S-diclofenac (ACS 15) is H2S-releasing diclofenac, which comprises a H2S-releasing dithiol-thione moiety attached by an ester linkage to diclofenac. We have investigated [100] the effect of treatment with the NSAID diclofenac and its H2S-releasing derivative ACS15 on caerulein-induced acute pancreatitis and the associated lung injury. Although these two drugs did not have any significant effect on the local pancreatic injury in acute pancreatitis, ACS15 afforded significant protection against acute pancreatitis-associated lung injury. The protective action of this drug was apparent when administered either prophylactically or as a therapeutic treatment. ACS15 significantly attenuated the rise in lung MPO activity in severe acute pancreatitis. In addition, histological evidence showed significant protection against acute pancreatitis-associated lung injury [100]. ACS 15 also more effectively inhibited hindpaw swelling and neutrophil infiltration after carrageenan injection as compared to its parent NSAID [101]. Furthermore, in a rat model of LPS-induced endotoxemia, ACS 15 exhibited enhanced anti-inflammatory effect as compared to the parent drug [102]. Although these results suggest the potential for the use of controlled release H2S donor compounds against inflammation (and some literature may mistakenly suggest this), the protective action of ACS 15 in LPS-induced endotoxemia was associated with an inhibition of endogenous H2S synthesis [102]. Therefore, protective actions of H2S releasing compounds may be caused by an inhibition of endogenous H2S formation, possibly by a negative feedback mechanism caused by very low local levels of H2S. These results, therefore, further reinforce the pro-inflammatory action of endogenous H2S. Another H2S-releasing drug is S-propargyl-cysteine (SPRC), a structural analog of S-allyl cysteine (SAC) with a common cysteine-containing structure [103]. SPRC has been shown to have a good safety profile and cardioprotective action and has been reported to show protective effects against myocardial infarctions in both adult rat hearts and neonatal cardiomyocytes through H2S pathway [98102]. Another slow H2S releasing compound is GYY4137 (morpholin-4-ium-4-methoxyphenyl(morpholino)phosphinodithioate), which has been reported to have antihypertensive and anti-inflammatory action [104106]. In a recent study, SPRC 10 mg/kg injected 3 h prior to induction of acute pancreatitis ameliorated the disease by reducing the inflammatory cell infiltration in pancreas and lung and by modulating pro- and anti-inflammatory cytokine profile in plasma. Results showed that pancreatic injury, as evidenced by plasma amylase, pancreatic MPO and histology, and pulmonary injury, as evidenced by lung MPO and histology were significantly ameliorated in the mice treated with SPRC 3 h prior to the induction of pancreatitis. Prolonged increase in MPO activity is reported to indicate continued neutrophil activation, with the liberation of cytokines and other biologically active substances like reactive oxygen species. We observed a significant reduction in the pro-inflammatory cytokines (IL-1β and IL-6) in pancreas and lung of mice treated with SPRC 3 h before the induction of AP compared to the mice pretreated with vehicle. Furthermore, pancreatic and pulmonary anti-inflammatory cytokine interleukin-10 (IL-10) levels were significantly increased in mice pretreated with SPRC compared to vehicle treated group. Thus SPRC provides a valuable lead for the treatment of acute pancreatitis [107]. It could be postulated that the beneficial effects of SPRC in AP could be by virtue of its slow release of endogenous H2S and a possible negative feedback mechanism on CSE.

In some studies, endogenous production and exogenous administration of H2S has also been reported to be anti-inflammatory in many models of pathologies including asthma [108], synovitis [109], LPS induced inflammation [110], rhinitis [111], ischemia reperfusion [112], neuropathologies [113], and gastric pathologies [114, 115]. The mechanisms of hydrogen sulfide’s anti-inflammatory properties are still to be elucidated and may be more indirect than the pro-inflammatory effects, and may occur primarily with administration of lower concentrations and/or slow releasing compounds. Other possible mechanisms include hypothermia and tissue protection [23].

9. The Way Forward

In recent years, substantial basic science research has led to a reasonably clear understanding of the role of H2S as an inflammatory mediator. Several gaps in knowledge, however, remain. Firstly, a lot of the data on H2S in inflammation has been generated using inhibitors of H2S synthesis, such as PAG. While undoubtedly very useful pharmacological tools in a new but rapidly expanding research field, it is unlikely that compounds such as PAG are entirely specific since they target the pyridoxal phosphate binding site of CSE and CBS and other PLP-dependent and -independent enzymes [116121]. Therefore, there is need to develop inhibitors of H2S synthesis, which are more selective and have a better safety profile than the ones that are currently available. Approaches using CSE knockout mice [122] would enable further define the role of H2S in inflammation. Also, clinical studies examining the significance of H2S in clinical inflammatory conditions are scarce. Despite it being in its infancy stage, early results in this direction have been rather promising and allow us to consider the clinical potential of developing drugs that interfere with H2S production. Indeed, efforts are underway to determine the therapeutic potential of targeting H2S in treatment of inflammatory pathologies. Nevertheless, our understanding of the molecular mechanisms by which H2S contributes to inflammation is still fragmentary. Active research in this direction will lead to further insights into the development of new therapeutic intervention for inflammatory conditions, and most importantly, to facilitate transition of our knowledge from the laboratory to the clinic.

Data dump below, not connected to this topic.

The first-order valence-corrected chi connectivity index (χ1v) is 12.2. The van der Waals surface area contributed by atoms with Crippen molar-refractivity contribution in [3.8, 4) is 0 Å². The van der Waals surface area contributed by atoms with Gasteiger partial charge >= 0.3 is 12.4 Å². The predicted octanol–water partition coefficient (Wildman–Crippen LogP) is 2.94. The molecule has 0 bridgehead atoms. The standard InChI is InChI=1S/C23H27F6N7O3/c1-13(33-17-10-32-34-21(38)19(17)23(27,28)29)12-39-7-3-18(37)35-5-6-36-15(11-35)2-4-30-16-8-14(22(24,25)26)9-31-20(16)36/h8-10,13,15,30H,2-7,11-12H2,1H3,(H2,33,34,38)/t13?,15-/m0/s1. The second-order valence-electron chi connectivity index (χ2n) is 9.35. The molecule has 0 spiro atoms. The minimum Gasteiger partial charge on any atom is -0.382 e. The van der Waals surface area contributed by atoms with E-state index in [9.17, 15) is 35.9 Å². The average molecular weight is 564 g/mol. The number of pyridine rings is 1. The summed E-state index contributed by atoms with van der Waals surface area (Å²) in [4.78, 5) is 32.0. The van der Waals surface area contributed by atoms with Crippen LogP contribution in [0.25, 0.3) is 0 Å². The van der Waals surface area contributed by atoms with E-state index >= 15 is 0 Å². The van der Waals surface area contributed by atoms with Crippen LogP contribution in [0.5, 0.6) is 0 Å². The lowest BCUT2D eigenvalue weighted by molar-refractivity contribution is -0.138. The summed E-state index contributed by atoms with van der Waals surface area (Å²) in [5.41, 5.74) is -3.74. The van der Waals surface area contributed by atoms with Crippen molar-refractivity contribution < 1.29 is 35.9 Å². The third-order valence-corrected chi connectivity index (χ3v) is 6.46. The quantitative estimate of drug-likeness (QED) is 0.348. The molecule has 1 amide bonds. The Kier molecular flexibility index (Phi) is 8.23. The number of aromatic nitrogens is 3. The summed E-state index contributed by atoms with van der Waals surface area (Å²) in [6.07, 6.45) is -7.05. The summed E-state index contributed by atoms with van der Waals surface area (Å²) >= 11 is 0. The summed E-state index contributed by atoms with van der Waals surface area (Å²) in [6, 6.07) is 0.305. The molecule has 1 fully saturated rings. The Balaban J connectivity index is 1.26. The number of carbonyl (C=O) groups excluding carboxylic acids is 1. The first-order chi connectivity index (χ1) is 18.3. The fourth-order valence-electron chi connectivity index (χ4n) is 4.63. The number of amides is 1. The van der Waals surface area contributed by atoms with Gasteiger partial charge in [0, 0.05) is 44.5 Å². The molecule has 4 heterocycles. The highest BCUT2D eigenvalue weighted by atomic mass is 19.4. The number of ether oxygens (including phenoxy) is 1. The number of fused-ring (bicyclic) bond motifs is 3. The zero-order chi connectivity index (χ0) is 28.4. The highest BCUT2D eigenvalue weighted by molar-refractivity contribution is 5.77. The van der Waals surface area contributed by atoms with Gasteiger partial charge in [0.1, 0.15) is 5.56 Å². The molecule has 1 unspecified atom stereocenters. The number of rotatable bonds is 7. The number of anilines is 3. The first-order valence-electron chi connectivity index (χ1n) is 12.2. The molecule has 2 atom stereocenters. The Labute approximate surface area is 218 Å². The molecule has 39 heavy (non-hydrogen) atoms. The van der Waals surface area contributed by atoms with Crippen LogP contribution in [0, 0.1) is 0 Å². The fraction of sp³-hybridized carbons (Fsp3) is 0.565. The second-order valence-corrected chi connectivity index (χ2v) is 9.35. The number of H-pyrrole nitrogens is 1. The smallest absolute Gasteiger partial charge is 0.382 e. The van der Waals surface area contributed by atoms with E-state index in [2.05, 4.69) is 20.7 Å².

Abbreviations

:Hydrogen sulfide;
CBS:Cystathionine-β-synthase;
CSE:Cystathionine-γ-lyase;
CAT: Cysteine aminotransferase;
MPST: 3-Mercaptopyruvate sulfurtransferase;
NO: Nitric oxide;
PKC: Protein kinase C;
NADPH: Nicotinamide adenine dinucleotide phosphate;
NaHS: Sodium hydrosulfide;
MAPK: Mitogen-activated protein kinase;
SIRS: Systemic inflammatory response syndrome;
PAG: DL-propargylglycine;
MPO: Myeloperoxidase;
: Ammonia;
AOA: Aminooxyacetate;
MCP: Monocyte chemoatractant protein;
MIP: Macrophage inflammatory protein;
ICAM: Intercellular adhesion molecule;
NF: Nuclear factor;
SFK: Src-family kinases;
TNF: Tumor necrosis factor;
IL: Interleukin;
PPT: Preprotachykinin;
NK-1R: Neurokinin-1 receptor;
CGRP: Calcitonin gene related peptide;
TRPV-1: Transient receptor potential vanilloid-1;
ERK: Extracellular signal related kinase;
TLR4: Toll-like receptor 4;
COX-2: Cyclooxygenase-2;
PGEM: Prostaglandin E metabolite;
COPD: Chronic obstructive pulmonary disease;
AECOPD: Acute exacerbation of COPD;
PASP: Pulmonary artery pressure;
NSAIDs: Non-steroidal anti-inflammatory drugs;
SAC: S-allyl cysteine
SPRC: S-propargyl-cysteine;
CLP: Cecal ligation and puncture.

Acknowledgments

The author’s laboratory is supported by Research Grants from the Lottery Health, Arthritis New Zealand, and University of Otago (Establishment Grant and University of Otago Research Grant).